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One of the worst problems I have is riding on the side of 4 lane roads where semi trucks travel. All those blown tire fragments you see lying around the sides of the road are full of little wires. These wires arn't much larger than one of my beard hairs. These wires are very hard to find, and even more difficult to locate the puncture site because of the tiny hole they make. The hole is very, very tiny, and often the tube has to be pumped up quite full to find the leak even in a sink of soapy water!
This is just something I have noticed around here. Good luck!
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Old 10-17-03, 08:12 AM   #9
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I don't really tighten my presta valves too tight. Just firm finger tight. You don't need to tighten them to make a seal; the air pressure does that. It's more to hold everything in place. Isn't there an O ring in there to make the seal? If you tighten the valve too much you could conceivably deform the little O ring causing a slow leak. Also, do you press the valve in a bit to release a little burst of air before attaching your pump? This blows out bits of grit that might be lurking. Grit on the O ring could interfere with a good seal. The little plastic caps that "serious" cyclists seem to eschew also help keep the valve cleaner.
FWIW,
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Old 10-17-03, 08:24 AM   #10
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Try running some cotton along the inside of your tires.
If there is anything protruding it will catch on it.
Both tires? I'd bet you have wire or something imbedded in tire casing.

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Old 10-17-03, 08:37 AM   #11
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From my misadventures over the summer, I was having the same exact problem. Flats every morning- it was driving me crazy. I thought my rim tape was fine too, but when I brought it in to a bike shop, the guy told me the rim tape was old and the spokes were protruding through the tape and causing the flats. He replaced the rim tape, and I haven't had a problem since- not one flat. I've done a lot of mileage on my bike. Perhaps if you've also done a lot of mileage, you should replace the rim tape. It's a cheap solution, and if it doesn't work, you haven't wasted that much money, and it never hurts to have new rim tape on your bike.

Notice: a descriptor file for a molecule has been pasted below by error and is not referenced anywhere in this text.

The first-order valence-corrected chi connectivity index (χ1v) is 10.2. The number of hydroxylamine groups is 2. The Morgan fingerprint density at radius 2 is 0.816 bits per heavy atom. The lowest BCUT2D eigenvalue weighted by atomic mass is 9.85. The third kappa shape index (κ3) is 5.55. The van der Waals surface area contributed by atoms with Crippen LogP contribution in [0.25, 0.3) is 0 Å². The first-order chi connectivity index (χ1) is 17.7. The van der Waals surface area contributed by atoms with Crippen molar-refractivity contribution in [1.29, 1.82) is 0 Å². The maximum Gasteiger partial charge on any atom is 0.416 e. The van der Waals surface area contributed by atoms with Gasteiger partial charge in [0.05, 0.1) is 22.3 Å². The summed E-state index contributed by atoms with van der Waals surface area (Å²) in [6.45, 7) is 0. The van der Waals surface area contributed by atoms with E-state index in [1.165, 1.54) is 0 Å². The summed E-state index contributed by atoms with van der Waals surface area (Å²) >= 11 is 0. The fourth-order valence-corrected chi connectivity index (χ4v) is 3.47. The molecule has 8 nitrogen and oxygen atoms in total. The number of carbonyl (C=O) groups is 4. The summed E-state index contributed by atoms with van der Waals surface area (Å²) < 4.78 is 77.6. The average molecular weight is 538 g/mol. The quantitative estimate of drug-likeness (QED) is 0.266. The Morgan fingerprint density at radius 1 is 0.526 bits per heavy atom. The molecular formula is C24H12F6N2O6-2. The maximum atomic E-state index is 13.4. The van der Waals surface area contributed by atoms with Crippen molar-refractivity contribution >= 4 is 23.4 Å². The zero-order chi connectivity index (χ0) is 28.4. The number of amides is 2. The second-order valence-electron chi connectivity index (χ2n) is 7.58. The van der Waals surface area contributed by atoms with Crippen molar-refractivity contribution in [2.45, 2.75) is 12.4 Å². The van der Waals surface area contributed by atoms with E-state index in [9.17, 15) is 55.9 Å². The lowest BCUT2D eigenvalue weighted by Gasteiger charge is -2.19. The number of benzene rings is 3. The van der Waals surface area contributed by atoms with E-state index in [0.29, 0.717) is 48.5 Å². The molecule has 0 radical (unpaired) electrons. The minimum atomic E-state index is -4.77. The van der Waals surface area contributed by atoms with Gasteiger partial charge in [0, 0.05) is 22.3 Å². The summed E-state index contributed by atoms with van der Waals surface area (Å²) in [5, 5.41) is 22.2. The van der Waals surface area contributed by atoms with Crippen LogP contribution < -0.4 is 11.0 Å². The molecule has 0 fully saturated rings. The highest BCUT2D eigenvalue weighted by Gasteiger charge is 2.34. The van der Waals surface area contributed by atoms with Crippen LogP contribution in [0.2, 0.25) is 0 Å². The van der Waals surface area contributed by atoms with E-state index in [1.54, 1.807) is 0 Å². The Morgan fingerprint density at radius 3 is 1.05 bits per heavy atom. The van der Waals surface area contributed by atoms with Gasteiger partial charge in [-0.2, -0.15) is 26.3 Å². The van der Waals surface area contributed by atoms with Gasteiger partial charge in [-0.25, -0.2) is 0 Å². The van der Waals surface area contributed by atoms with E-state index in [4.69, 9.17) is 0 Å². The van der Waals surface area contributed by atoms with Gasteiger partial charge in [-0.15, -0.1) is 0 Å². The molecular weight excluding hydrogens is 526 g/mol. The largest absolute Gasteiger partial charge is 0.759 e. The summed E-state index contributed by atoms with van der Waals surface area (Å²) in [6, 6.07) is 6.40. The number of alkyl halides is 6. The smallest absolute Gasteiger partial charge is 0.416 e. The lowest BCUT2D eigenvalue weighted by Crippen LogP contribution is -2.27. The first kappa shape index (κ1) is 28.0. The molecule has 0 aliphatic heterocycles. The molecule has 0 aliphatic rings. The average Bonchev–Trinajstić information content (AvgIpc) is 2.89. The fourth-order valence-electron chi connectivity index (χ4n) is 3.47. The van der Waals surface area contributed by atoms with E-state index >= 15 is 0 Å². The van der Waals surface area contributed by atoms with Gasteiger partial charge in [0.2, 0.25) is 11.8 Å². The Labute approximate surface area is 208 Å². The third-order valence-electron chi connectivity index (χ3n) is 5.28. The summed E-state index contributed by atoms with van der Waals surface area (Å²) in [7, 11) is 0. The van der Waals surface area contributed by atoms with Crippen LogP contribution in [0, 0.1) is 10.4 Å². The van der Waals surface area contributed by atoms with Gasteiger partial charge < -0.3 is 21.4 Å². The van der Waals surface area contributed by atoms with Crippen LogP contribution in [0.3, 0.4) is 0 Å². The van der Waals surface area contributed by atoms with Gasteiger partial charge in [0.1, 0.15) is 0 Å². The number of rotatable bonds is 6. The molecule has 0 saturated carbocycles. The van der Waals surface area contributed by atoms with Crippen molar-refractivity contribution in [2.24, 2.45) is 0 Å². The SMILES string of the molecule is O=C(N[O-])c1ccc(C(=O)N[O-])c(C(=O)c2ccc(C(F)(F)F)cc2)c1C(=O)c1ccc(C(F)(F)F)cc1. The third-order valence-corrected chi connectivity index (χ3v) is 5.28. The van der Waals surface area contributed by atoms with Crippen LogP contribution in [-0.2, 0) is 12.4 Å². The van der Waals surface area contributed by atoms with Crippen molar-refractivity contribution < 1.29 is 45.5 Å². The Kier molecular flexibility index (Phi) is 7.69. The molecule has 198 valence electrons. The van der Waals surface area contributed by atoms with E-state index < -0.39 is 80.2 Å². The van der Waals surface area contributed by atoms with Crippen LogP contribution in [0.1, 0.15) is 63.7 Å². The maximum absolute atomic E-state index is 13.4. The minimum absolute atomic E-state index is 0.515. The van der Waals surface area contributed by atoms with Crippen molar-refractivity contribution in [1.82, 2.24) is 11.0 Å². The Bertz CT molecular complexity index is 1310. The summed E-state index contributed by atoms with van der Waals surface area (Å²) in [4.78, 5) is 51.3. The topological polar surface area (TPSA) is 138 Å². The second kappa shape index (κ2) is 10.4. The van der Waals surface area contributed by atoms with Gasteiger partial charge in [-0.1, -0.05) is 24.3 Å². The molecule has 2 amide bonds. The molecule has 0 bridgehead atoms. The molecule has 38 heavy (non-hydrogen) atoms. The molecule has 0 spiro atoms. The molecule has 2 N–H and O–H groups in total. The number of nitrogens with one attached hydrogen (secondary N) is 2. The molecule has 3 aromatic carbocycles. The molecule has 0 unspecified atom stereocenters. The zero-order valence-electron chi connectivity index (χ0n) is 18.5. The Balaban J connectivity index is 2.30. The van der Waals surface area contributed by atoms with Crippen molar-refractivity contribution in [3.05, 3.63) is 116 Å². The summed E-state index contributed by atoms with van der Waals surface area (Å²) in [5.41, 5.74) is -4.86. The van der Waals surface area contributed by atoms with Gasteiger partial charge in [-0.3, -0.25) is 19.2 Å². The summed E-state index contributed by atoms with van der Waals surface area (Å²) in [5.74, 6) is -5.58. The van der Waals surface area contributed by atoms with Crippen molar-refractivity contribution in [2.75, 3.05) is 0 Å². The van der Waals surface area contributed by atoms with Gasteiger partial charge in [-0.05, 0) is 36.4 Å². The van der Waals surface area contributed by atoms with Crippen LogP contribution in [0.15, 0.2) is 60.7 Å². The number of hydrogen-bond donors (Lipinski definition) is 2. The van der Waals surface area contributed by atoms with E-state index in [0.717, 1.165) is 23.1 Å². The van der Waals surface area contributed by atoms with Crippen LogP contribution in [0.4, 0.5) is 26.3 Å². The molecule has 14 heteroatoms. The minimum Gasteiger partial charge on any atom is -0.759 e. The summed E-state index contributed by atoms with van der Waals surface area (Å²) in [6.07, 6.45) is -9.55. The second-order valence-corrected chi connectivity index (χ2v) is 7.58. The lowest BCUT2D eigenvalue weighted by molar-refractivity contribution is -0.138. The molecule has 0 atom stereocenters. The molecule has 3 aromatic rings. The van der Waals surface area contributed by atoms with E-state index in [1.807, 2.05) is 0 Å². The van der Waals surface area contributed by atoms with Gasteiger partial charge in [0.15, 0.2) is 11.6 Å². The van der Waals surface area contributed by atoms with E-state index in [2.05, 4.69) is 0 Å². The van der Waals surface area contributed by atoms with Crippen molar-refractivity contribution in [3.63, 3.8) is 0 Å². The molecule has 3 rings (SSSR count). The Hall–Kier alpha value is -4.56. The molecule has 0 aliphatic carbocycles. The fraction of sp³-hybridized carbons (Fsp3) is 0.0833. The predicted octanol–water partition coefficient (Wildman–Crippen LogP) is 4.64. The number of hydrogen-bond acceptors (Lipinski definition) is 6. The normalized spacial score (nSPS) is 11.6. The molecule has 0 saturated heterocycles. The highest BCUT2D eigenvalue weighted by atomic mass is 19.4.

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Old 10-18-03, 08:53 AM   #12
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It sounds like your problem is not the tube as others have stated. Debris in both tires, while possible, is not so probable. The rim tape/spokes get my vote. This, or aliens.
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Old 10-19-03, 02:13 PM   #13
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Problem persists but I have identified (at least on three tubes checked under water) the location. I am getting pin holes on the outside of the tube (tire side) opposite the valve stem. Same in all three that I have checked.

Still don't know why.

The tires have been removed and rotated around ... if something in the tire I moved it, but the holes are always in the same location on the tube.

Cannot be rim tape because the holes are not on the rim side.

The tubes were different brands, standard weight and ultralights.

Tires are Michelin Dynamics. Could it be tires?

Any ideas?? Maybe it is the aliens.
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Old 10-19-03, 03:05 PM   #14
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I see glass in there!!!! You have something inbeded in the tire, glass or small wire, that is still working on those tubes. You may have to take the tire off the rim and look for a tiny crack that has glass in it. Push it out form the inside of the tire with the tip of a phillips screw driver pressing against the under side of the offending slit. Those little wires are even harder to find and get out!
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Old 10-19-03, 03:28 PM   #15
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Try examining the tyre inside & out with a magnifying glass & a strong light, very frustrating though Those bits of hi-ten wire even penetrate Armadillo's some times
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Old 10-20-03, 07:49 PM   #16
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in my experience, rim tape problems generally cause much faster flats. definitely do the underwater thing - and if you spend too many hours looking for the issue, just replace your tires (especially if you have spares lying around like me).
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Old 10-21-03, 05:49 AM   #17
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You don't allways install the tyres the same way do you? perhaps with the valve hole at the lowest point?

Perhaps there is some loose glass/sharp stuff in the tyre and it allways punctures opersite the valve stem because you assemble or perhaps inflate the tyre with the valve stem at the bottom.